Where Dwight Howard SHOULD Go

Dwight Howard

From the information I have gathered it sounds like the Orlando Magic is going to trade Dwight Howard, their centerpiece, to the Brooklyn Nets. But before that happens, I have a message for the Magic organization.  [Read more…]

Blue Jays Don’t Migrate to Milwaukee

By Melissa S. Wollering

Doug Melvin and I seem to share a media relations philosophy that I wish I could impress upon others. A trade or acquisition rumor is a waste of time UNLESS it becomes worth it to explain to you why the rumored possibility was silly, unbeneficial and not going to happen.  That doesn’t mean we can’t have fun and discuss the realistic price the Milwaukee Brewers would have paid if they were serious about Roy Halladay.  Which they are not.

Blue Jay migration to Milwaukee is historically less popular than Milwaukee migration north towards Canada. Sure birds fly south, but Milwaukee is hardly south of anything other than Minneapolis.

A year and a half of Halladay is worth what? He likely commands a combination of no less than four players who all play in the bigs now or have received at least one call to the majors in the last season and a half.

In order to make a trade, the Milwaukee Brewers would almost certainly want to “off-load” a boil or two such as Bill Hall.  Maybe Jody Gerut, who has not exactly panned out. Here’s an eyebrow raiser: how about off-loading Jeff Suppan if his payroll goes with him?

Dangling Roy like a piece of meat in front of Siegfried’s tiger suggests shameless, overpriced self-promotion on the part of the Jays who certainly want an inflated return for Roy boy. If Doug Melvin had to put together potential options lists, perhaps they would look something like this.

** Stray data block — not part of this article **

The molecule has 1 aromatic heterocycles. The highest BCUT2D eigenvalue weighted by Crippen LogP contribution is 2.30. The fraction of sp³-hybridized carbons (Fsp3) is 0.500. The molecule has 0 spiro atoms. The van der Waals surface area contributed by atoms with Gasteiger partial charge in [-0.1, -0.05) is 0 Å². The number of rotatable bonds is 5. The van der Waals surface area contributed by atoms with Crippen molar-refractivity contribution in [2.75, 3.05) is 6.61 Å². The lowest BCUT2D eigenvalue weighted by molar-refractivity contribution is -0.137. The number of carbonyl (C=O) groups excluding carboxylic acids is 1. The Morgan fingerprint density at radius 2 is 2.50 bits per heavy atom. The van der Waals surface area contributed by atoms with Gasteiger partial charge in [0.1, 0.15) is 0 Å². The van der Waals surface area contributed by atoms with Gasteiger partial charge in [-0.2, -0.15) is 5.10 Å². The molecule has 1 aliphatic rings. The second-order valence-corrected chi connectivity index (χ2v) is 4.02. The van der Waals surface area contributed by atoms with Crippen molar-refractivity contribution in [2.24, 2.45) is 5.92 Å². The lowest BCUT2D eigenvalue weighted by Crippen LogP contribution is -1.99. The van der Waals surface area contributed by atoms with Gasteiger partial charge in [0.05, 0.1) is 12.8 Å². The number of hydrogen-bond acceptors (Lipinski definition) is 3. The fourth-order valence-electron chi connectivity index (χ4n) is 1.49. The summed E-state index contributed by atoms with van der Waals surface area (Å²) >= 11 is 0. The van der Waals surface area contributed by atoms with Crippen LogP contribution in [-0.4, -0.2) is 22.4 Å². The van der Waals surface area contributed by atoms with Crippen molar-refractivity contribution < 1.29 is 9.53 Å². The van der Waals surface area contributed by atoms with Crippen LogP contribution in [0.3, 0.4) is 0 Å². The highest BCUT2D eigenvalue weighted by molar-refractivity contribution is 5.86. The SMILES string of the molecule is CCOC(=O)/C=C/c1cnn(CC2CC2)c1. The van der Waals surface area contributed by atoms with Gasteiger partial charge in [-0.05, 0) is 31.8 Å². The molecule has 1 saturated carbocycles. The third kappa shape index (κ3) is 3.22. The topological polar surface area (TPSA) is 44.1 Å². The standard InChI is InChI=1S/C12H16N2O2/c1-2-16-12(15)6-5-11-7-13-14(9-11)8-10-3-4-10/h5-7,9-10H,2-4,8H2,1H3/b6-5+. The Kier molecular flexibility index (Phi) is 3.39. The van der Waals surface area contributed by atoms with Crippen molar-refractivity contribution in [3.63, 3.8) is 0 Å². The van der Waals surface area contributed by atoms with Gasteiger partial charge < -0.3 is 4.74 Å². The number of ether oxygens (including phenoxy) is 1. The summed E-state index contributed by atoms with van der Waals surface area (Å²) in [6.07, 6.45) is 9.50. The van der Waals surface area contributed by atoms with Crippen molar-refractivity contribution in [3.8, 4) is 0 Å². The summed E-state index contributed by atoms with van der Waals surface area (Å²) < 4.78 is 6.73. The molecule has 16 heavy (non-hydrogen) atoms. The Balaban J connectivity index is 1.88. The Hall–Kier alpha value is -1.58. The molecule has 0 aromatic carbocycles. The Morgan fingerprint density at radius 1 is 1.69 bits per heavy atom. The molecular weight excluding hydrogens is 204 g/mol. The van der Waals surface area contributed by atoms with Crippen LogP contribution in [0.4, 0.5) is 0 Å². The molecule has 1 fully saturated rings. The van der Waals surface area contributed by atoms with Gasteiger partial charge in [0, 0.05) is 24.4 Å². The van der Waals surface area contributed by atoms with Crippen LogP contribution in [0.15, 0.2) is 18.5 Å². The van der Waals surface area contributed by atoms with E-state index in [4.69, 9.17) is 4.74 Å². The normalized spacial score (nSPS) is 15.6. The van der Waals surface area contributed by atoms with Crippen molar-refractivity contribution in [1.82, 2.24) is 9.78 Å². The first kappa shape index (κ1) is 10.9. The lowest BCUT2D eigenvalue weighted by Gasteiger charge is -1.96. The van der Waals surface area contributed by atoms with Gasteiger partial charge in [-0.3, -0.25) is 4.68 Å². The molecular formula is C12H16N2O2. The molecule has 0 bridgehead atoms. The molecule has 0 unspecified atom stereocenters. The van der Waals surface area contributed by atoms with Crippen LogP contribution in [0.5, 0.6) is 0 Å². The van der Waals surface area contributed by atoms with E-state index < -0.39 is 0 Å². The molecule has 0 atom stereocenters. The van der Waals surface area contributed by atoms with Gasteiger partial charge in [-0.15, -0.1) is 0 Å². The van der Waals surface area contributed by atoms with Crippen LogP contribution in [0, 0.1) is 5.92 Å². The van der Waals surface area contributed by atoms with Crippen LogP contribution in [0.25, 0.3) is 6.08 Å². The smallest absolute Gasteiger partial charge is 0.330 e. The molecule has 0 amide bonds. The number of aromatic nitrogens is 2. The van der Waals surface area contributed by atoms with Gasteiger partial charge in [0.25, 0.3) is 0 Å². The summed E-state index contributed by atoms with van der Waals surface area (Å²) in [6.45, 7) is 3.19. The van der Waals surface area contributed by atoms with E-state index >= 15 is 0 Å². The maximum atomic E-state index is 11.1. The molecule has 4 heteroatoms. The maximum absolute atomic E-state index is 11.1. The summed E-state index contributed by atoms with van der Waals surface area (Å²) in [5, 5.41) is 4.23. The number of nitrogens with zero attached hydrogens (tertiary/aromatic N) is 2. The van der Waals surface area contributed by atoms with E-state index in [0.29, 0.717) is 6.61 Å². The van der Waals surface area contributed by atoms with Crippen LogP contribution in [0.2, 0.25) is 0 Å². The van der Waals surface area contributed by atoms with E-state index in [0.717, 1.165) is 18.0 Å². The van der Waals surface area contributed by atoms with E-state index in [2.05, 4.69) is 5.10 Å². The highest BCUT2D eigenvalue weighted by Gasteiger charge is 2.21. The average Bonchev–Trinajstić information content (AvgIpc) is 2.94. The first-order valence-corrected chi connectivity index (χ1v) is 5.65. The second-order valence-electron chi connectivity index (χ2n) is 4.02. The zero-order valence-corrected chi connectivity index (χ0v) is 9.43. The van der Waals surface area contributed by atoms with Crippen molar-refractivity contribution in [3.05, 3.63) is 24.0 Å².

Alcides Escobar 2B, Mat Gamel 3B/DH, JJ Hardy SS & Angel Salome C 

Escobar has been called up and could be ready for everyday play in the next year. JJ may not be worth the future investment if Milwaukee tries to keep Prince Fielder. Gamel’s defense isn’t there yet, but he has no trouble fitting into a DH spot. Angel Salome is pretty close to the majors and the Jays are slightly short at the catcher spot.

Alcides Escobar SS/2B, Lorenzo Cain OF, Angel Salome C & Brett Lawrie

Lawrie sings O’ Canada in the shower and brushes his teeth with maple syrup.  He can also play anywhere on the diamond and could become a stud faster than it takes Celine Dion to get tipsy on Molson Ice. As many readers know, Lorenzo Cain is my boy and Toronto’s CF Vernon Wells is driving everyone up a wall with his lack of consistency.



Manny Parra, SP, Jonathan Lucroy C, Brett Lawrie & JJ Hardy SS

At this point you realize we might as well deal either Escobar or Hardy in any of these hypothetical trade cocktails. Only one can play if the other sticks around forever. We also have two decent catching prospects in Lucroy and Salome, so one is expendable.  Manny Parra may have problems as long as he stays in Milwaukee. He wouldn’t be the first Milwaukee Brewer to find success north of the border.

Evan Anundsen, SP, Angel Salome C, Corey Hart RF & Alcides Escobar SS/2B

Evan is arguably the best minor league pitcher this season for Brevard County. He’s only in Brevard, I know. But he threw a no-hitter earlier this year and in contrast to the Blue Jays’ pitching prospects, he’s not injured. I wouldn’t necessarily recommend dealing Hart, but I can see it being an option.  Mat Gamel may eventually land in CF and with the success of Casey McGehee we could afford it. That is unless Toronto is drooling over Casey, too.

There is only one line of reasoning I agree upon with Halladay trade advocates. If the Milwaukee Brewers don’t go after him, the Cardinals or Cubs could. Does this look good to you?  Vomit in my mouth.

Wainwright – ERA+ – 135
Carpenter – 180
Pineiro – 123
Lohse – 104
Halladay – 154

The talent that Milwaukee would have to give up to bring Halladay is not likely worth the approximately $7M the organization would be liable for, plus another $15.75 due in 2010. Would it make Braun happy?  Oh, now my sarcasm is coming up.  Yes, let’s do it for Brauny. 


I think the best written statement on this comes from none other than the St. Louis Dispatch:


Asked about the price tag for Halladay, a club source said: “Give Ricciardi all our minor-league rosters and let him circle any 5 names.”  –Joe Strauss, SL Post Dispatch